Thank you for raising this issue Christopher and for all those who have contributed above. Your responses have been very helpful. God’s character is an important issue. I am really hesitant about posting this as I know I’m making some assumptions but I guess I am applying your question regarding this issue to the world in general. I just hope it’s helpful here.
I think the trite answers that Christians give to difficult issues such as suffering are one of our biggest downfalls. It’s easy to speak in generalities (sin is the cause of suffering, etc.) but what can we say to someone who is dying or whose loved one is enduring great suffering and losing the battle to live? Words fail and so they should. We can but sit with them, maybe hold their hand and be there and pray.
From great theologians such as CS Lewis who have struggling with God on this issue, there are no easy answers. The Dark Night of the Soul (by John of the Cross, 16th century monk) explores the times when it seems God abandons us despite our desperate need for him. It seems that God wants to strip us of our certainty, our control, our answers, etc. He wants us to find ourselves in him. He is the answer to what we desire most, eg hope, faith and love or if you prefer ‘needs’ such as security, self-esteem, etc.
There is nothing wrong with doubt, fear, questions, anger, etc. God can take it all. There is no easy answer to the issue of how God ‘allowing suffering’ reflects on his character. But Jesus prevents us from seeing God as an uncaring dictator who allows his subjects to suffer for no reason. Jesus, God, has suffered for us. The Roman use of crucifixion was one of the most horrible ways to die, yet Jesus took that course of action for us. This is, of course, a matter of faith. God asks us to trust him through the good and bad, through the questions and doubts. We don’t know why God chose suffering as an aspect of evolution and he has chosen not to give us the answer. We can question but we still need to walk by faith.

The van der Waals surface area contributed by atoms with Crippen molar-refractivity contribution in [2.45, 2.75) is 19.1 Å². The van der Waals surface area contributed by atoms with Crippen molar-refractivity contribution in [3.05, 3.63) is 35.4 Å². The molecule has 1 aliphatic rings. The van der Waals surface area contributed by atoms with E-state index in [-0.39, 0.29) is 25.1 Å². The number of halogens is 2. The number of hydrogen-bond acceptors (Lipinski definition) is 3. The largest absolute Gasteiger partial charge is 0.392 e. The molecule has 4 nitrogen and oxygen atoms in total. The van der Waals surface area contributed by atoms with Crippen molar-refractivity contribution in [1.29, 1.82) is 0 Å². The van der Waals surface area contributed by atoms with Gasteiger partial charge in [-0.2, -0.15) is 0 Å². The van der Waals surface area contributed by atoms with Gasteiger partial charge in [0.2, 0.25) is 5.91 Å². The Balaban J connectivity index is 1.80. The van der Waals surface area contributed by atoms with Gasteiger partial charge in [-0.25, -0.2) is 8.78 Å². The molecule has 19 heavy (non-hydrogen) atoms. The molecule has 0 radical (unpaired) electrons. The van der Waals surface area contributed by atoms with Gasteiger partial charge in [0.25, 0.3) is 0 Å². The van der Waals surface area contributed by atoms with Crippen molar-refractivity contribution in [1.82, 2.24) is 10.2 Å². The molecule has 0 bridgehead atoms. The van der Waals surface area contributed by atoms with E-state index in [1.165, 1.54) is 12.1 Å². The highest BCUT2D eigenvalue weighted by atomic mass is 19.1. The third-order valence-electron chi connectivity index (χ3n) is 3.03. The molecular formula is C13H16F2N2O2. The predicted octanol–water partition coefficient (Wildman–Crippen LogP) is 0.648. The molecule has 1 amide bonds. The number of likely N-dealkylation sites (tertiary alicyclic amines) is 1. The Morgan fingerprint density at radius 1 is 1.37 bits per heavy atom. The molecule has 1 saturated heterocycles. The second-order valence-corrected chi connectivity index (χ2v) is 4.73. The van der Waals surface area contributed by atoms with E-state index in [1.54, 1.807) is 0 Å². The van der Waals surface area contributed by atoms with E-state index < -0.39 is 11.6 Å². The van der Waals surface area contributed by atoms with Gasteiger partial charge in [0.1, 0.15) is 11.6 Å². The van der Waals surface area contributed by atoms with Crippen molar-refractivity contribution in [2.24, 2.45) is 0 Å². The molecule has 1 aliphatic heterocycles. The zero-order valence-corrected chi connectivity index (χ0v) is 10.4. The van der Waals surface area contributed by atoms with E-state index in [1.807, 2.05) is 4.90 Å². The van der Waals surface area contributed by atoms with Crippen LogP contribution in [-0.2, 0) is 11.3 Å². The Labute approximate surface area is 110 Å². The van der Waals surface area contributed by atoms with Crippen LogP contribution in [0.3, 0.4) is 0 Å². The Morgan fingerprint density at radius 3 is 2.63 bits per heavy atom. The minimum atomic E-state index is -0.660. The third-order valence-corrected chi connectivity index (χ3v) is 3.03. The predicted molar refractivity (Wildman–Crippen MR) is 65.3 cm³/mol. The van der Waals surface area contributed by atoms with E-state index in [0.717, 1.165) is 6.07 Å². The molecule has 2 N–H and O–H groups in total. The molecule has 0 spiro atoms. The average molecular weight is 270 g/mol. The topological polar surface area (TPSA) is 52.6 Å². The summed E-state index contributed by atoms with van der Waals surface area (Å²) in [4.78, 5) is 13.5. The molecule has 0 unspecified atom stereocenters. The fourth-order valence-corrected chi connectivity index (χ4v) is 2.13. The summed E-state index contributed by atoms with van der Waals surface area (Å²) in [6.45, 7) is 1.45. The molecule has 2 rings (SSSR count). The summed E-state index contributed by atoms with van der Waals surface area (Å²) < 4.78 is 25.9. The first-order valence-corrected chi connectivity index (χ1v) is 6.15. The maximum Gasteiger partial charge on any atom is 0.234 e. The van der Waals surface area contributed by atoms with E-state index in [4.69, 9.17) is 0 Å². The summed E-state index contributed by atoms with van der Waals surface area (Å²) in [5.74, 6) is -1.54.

There are of course many other questions with no easy answers. It is so sad to see how many people have fallen away from faith in Jesus because they put their questions first. By putting Jesus first, we get our priorities right. Many of our questions will still be there but they don’t rock the boat as much as when we put our questions before our relationship with Jesus.
I read what I have written and think, “How trite am I?” Faith in Jesus? Easier for some than others. A loving God who allows suffering? Tell that to a world where many are suffering because of disease, war and starvation. I am certainly not going to tell that person that they are suffering because they are a sinner. I have loads of questions and this forum is a great place for exploring difficult issues but in the end, as so often happens, I have to admit, I don’t have the answers. When it comes down to basics, all I can do is point towards God who suffered for us on a cross. Isn’t that the best introduction to his ethical character?